Sedona urged to grow hemp with reclaimed city water

Reclaimed water is sprayed on land along SR89A across the highway form the City of Sedona’s wastewater treatment plant. A resident has suggested growing hemp as a use for the land and reclaimed water, VVN/Vyto Starinskas

Reclaimed water is sprayed on land along SR89A across the highway form the City of Sedona’s wastewater treatment plant. A resident has suggested growing hemp as a use for the land and reclaimed water, VVN/Vyto Starinskas

A Sedona resident wants the city to consider growing hemp along SR89A to take advantage of reclaimed water that is now being sprayed into the air and returned to the aquifer.

The April 9 meeting was requested by resident Pam Drake. City staff will attend, according to Marty Macurak, communications manager for the city.

Hemp is only one idea for the land to make Sedona more “a more sustainable city,” explained Drake. “We’re just on a fact-finding mission to see if it’s even feasible.”

The reclaimed water from the city’s waste-water treatment plant, several miles south of town, is currently pumped and sprayed back into the ground.

The City of Sedona is irrigating 300 acres of land and have two recharge wells for aquifer recharge, explained Roxanne Holland, wastewater manager for the City of Sedona.

Holland said Sedona produces about 420 million gallons of reclaimed water each year.  Out of that, about 30 percent can be sent to aquifer recharge.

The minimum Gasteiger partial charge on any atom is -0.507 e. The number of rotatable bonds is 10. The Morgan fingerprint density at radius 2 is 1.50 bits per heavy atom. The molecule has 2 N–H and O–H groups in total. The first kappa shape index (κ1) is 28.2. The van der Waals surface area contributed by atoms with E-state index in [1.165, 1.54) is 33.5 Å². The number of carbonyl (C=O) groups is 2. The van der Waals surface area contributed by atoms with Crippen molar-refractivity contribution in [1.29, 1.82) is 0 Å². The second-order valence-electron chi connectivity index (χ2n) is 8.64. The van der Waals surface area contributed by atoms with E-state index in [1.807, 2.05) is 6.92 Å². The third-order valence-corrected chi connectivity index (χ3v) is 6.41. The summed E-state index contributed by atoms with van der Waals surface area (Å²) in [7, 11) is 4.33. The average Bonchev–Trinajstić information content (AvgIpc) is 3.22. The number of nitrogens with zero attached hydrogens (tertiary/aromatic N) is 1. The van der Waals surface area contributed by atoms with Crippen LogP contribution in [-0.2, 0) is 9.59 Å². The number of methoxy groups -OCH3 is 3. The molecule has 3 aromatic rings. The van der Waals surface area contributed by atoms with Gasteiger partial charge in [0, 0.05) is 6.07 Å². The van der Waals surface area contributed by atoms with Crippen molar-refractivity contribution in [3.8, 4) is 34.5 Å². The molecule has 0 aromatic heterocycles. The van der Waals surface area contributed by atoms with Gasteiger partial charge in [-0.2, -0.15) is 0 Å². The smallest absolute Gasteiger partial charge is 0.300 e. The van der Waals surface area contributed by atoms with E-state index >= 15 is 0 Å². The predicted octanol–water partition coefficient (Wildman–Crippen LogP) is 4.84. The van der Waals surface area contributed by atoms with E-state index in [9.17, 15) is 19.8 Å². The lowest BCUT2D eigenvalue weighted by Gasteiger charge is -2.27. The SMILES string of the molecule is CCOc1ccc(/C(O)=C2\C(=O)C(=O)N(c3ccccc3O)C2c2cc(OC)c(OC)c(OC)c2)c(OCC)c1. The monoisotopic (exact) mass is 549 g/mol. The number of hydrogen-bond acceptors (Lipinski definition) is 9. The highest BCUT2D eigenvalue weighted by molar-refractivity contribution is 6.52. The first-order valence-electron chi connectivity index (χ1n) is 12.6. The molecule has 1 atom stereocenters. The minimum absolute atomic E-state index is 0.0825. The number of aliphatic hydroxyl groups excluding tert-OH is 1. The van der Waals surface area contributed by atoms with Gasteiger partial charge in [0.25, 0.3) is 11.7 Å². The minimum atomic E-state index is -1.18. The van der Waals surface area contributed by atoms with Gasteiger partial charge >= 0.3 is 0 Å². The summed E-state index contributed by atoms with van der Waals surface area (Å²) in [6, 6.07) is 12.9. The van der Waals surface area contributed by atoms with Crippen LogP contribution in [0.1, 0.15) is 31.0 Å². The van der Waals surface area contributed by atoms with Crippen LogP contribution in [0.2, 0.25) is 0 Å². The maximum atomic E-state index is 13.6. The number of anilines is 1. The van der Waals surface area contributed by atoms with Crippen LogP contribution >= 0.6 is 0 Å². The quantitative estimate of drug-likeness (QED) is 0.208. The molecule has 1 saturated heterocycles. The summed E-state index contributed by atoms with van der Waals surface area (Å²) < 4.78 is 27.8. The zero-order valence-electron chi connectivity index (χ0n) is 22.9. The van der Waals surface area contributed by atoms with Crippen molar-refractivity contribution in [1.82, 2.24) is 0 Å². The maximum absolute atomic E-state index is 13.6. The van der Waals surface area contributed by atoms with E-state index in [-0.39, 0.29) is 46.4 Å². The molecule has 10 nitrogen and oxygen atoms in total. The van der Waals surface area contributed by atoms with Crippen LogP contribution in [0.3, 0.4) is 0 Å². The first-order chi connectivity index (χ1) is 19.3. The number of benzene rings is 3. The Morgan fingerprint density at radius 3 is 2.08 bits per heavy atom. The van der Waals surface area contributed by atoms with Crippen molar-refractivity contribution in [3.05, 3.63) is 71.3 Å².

“In 2018, we put approximately 25 million gallons back into the aquifer,” she said.  

 “To be clear, it is not a city-sponsored meeting nor a city initiative,” said Macurak. “We are making the meeting location available as a courtesy to a resident at her request, and some members of our staff will attend, also at Ms. Drake’s request.”

The city’s spokesperson said the mayor has been invited but did know if she would attend.

Drake, in her letter to the city, said a regenerative agricultural consultant will present a Powerpoint on industrial hemp and Drake has invited a number of other officials from Yavapai County, the University of Arizona Extension Service, Yavapai College agribusiness and science technology department, Mayor Sandy Moriarty, prior Mayor Rob Adams, prior councilman Ernie Strauch and several current council members.

“The day and time are anchored and we will hopefully strive to gather up possible agricultural partners, cement partners, biodiesel partners, heating-wood chip production. Whatever and whoever can bring some ideas and input to a Science Project for Sustainable Sedona.,” Drake said in her letter to the city.

The 2018 Federal Farm Bill was signed into law and legalized industrial hemp by excluding it if from the definition of marijuana, according to the Arizona Department of Agriculture.

The work-session is scheduled in the Schnebly Room at Sedona City Hall, 1:30 p.m., April 9.

“We should bring back the growing of industrial hemp in this nation,” Drake said.

Farmers were “mandated” to grow it during WWII, she pointed out.

“George Washington grew it,” she said.

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